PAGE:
During this past summer UIUC School of Architecture graduate student Saloni Sheth, worked with Peoria PlayHouse Childrent’s Museum and University of Illinois Extension to consider redesign opportunities for the museum.
Seloni’s engagement with Peoria her hometown, came about has as a carryover from her spring semester project along work with University of Illinois Extension as part of the re]Imagine West Main - University of Illinois at Urbana-Champaign School of Architecture students design work to assist in developing and visualizing small scale interventions that could improve the West Main corridor. Seloni was a great fit for this service project , as the project had elements of both architecture and construction management. She very pleased to be able to give back to her hometown.
Definitions of “service learning” vary greatly. At the core of any definition of service learning, however, are two essential components. First, students must be actively engaged in learning and secondly, students must provide a service to the community.
Service learning combines academics, skills, citizenship and values. For many who participate, it provides experiences which help solidify the connections between the classroom and the “real world”. It is usually hands-on in application and often collaborative in approach.
University of Illinois School of Architecture students are usually eager to serve. Architecture students see it as an opportunity to:
- put into practice what they are learning.
- “give back” to the community.
- network with other students and professionals.
- prepare themselves for living in and supporting their communities.
The architecture profession has recognized the benefits of community service for years. The primary objective has not altered: “To create an awareness of and concern for the human-designed environment as it relates to the total environment among all education sectors, pre-kindergarten through adult education.”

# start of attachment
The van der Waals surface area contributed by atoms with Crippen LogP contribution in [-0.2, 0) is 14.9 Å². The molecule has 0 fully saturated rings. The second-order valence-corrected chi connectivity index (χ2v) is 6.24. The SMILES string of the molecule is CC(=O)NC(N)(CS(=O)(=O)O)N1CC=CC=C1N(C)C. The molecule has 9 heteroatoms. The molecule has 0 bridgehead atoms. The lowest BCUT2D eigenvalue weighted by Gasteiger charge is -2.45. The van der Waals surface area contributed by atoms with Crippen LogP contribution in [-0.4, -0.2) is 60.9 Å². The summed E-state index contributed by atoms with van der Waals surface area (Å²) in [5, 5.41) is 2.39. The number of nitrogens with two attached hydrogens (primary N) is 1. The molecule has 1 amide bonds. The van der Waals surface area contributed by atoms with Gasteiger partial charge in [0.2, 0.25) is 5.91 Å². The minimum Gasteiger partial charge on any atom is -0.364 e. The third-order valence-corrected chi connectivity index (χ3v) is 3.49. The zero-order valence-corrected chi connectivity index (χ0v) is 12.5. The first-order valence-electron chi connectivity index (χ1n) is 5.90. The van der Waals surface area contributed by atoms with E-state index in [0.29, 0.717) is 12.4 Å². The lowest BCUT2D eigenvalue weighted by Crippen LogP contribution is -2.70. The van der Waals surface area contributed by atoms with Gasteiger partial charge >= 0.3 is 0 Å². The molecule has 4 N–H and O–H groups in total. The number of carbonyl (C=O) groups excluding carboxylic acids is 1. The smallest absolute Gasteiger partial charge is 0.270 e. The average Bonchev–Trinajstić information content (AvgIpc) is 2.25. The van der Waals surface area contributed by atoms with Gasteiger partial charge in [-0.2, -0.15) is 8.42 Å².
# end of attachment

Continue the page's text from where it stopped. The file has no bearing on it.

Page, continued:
Working with a team of local advisors, Saloni Sheth, a graduate architecture student at the University of Illinois, developed a proposal for a temporary exhibit space, and possibly related storage and/or furniture, at the PlayHouse Museum
For additional insights on the impact of this project, read the September 2018 Snapshot.
MEET THE AUTHOR
As a community and economic development educator, Kathie Brown worked with community leaders, government officials, volunteer groups, small business owners, and others to help communities become stronger and more economically viable. She focused on leadership and organizational development; local government education and relations; economic development strategies; participatory community planning/visioning processes; group process facilitation; collaboration and partnership building; public issue education; and understanding, using and developing data.
Prior to retirement in 2021, Brown worked with organizations and local governments to help them: (1) analyze and understand their needs, (2) identify alternative courses of action, (3) make informed decisions, (4) plan for the future and (5) evaluate their development efforts.
Kathie worked for Extension for almost 40 years, contributing to programs related to community health, digital literacy, STEAM education, and more.